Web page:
After the DNA sequence is read, the corresponding codon sequences can be represented in the Abelian group \(\mathbb{Z}_{64}\) (i.e., the set of integers remainder modulo 64). The codon coordinates are requested on the cube ACGT. Following reference (4)), cubes are labeled based on the order of DNA bases used to define the sum operation.

The codon sequences (seq1 and seq2) with their corresponding coordinates (left) are returned, as well as the coordinated representation on \(\mathbb{Z}_{64}\) (coord1 and coord2).

3.1 “Dual” genetic-code cubes

The particular interest are the coordinate representation on “dual” genetic-code cubes. These are cubes where codons with complementary base pairs have the same coordinates in the corresponding cubes, as shown in reference (4)). Each pair of “dual” cubes integrates a group.

For example, let’s consider the complementary codons “ACG” and “TGC”, with complementary base pairs: A::T, C:::G, and G:::C, where symbol “:” denotes the hydrogen bonds between the bases.

Their representations on the dual cubes “ACGT” and “TGCA” on \(\mathbb{Z}_{4}\) are:

The sum of base coordinates modulo \(\mathbb{Z}_{4}\) is 3.

The same result for the same codon on different cubes

Their codon representation on \(\mathbb{Z}_{64}\) are:

The sum of base coordinates modulo \(\mathbb{Z}_{64}\) is 63.

The same result for the same codon on different cubes

4 Automorphisms on \(\mathbb{Z}_{64}\)

Automorphisms can be computed starting directly from the FASTA file. Notice that we can work only with genomic regions of our interest by giving the start and end alignment coordinates. In \(\mathbb{Z}_{64}\) automorphisms are described as functions \(f(x) = k\,x\quad mod\,64\), where \(k\) and \(x\) are elements from the set of integers modulo 64. Below, in function automorphism three important arguments are given values: group = “Z64”, cube = c(“ACGT”, “TGCA”), and cube_alt = c(“CATG”, “GTAC”).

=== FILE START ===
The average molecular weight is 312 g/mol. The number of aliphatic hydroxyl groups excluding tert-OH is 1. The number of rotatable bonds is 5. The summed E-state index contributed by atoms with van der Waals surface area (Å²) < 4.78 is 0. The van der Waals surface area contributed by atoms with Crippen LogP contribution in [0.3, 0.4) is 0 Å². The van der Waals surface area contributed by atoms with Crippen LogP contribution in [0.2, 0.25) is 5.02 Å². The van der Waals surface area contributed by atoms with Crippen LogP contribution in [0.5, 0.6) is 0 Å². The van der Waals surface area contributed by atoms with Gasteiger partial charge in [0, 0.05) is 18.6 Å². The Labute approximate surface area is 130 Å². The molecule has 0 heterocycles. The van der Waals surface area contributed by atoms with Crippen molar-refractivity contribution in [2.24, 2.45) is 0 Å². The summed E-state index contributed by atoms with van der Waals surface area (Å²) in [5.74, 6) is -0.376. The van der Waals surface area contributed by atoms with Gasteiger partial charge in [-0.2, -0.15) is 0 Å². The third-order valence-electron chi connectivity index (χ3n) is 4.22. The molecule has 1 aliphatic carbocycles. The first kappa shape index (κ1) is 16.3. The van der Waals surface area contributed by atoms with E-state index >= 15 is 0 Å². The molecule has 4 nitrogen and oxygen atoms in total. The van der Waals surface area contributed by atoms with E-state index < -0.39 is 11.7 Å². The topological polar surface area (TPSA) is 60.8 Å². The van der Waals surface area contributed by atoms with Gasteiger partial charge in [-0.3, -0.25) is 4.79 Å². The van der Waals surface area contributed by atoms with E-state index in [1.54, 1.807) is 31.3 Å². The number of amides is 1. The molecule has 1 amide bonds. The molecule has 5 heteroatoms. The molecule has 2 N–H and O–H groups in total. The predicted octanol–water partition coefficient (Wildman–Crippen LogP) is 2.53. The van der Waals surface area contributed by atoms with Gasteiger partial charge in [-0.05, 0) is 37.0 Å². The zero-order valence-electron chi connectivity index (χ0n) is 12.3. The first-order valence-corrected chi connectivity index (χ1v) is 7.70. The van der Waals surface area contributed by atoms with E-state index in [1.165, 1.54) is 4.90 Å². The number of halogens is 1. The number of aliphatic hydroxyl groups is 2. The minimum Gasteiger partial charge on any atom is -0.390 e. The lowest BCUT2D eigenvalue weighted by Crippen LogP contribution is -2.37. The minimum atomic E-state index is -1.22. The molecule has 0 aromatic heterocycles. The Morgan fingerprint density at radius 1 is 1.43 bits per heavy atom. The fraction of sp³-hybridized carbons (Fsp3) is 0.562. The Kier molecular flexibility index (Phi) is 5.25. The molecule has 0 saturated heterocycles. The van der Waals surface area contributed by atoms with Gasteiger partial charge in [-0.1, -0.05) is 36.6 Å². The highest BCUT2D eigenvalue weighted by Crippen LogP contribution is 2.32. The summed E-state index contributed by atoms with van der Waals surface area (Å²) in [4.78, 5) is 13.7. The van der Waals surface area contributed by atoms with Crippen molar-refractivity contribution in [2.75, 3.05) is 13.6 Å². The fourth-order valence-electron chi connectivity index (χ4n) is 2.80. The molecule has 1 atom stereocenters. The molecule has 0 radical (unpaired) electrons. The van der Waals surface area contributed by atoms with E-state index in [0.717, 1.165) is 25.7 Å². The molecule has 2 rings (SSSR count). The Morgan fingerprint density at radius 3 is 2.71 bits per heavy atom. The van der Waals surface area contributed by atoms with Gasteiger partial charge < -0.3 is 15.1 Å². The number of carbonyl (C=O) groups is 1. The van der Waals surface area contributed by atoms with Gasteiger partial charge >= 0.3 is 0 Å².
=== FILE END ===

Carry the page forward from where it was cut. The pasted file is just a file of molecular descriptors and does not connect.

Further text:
In groups “Z64” and “Z125” not all the mutational events can be described as automorphisms from a given cube. The analysis of automorphisms is then accomplished in the set of dual genetic-code cubes. A character string denoting pairs of dual genetic-code cubes, is given as argument for cube. Setting for group specifies on which group the automorphisms will be computed. These groups can be: “Z5”, “Z64”, “Z125”, and “Z5^3”.

If automorphisms are not found in first set of dual cubes, then the algorithm search for automorphisms in a alternative set of dual cubes.

Observe that two new columns were added, the automorphism coefficient \(k\) (named as autm) and the genetic-code cube where the automorphism was found. By convention the DNA sequence is given for the positive strand. Since the dual cube of “ACGT” corresponds to the complementary base order TGCA, automorphisms described by the cube TGCA represent mutational events affecting the DNA negative strand (-).

The last result can be summarized by gene regions as follow:

That is, function automorphismByRanges permits the classification of the pairwise alignment of protein-coding sub-regions based on the mutational events observed on it quantitatively represented as automorphisms on genetic-code cubes.

Searching for automorphisms on \(\mathbb{Z}_{64}\) permits us a quantitative differentiation between mutational events at different codon positions from a given DNA protein-encoding region. As shown in reference (4) a set of different cubes can be applied to describe the best evolutionary aminoacid scale highly correlated with aminoacid physicochemical properties describing the observed evolutionary process in a given protein.

More information about this subject can be found in the supporting material from reference (4)) at GitHub GenomeAlgebra_SymmetricGroup, particularly by interacting with the Mathematica notebook Genetic-Code-Scales_of_Amino-Acids.nb.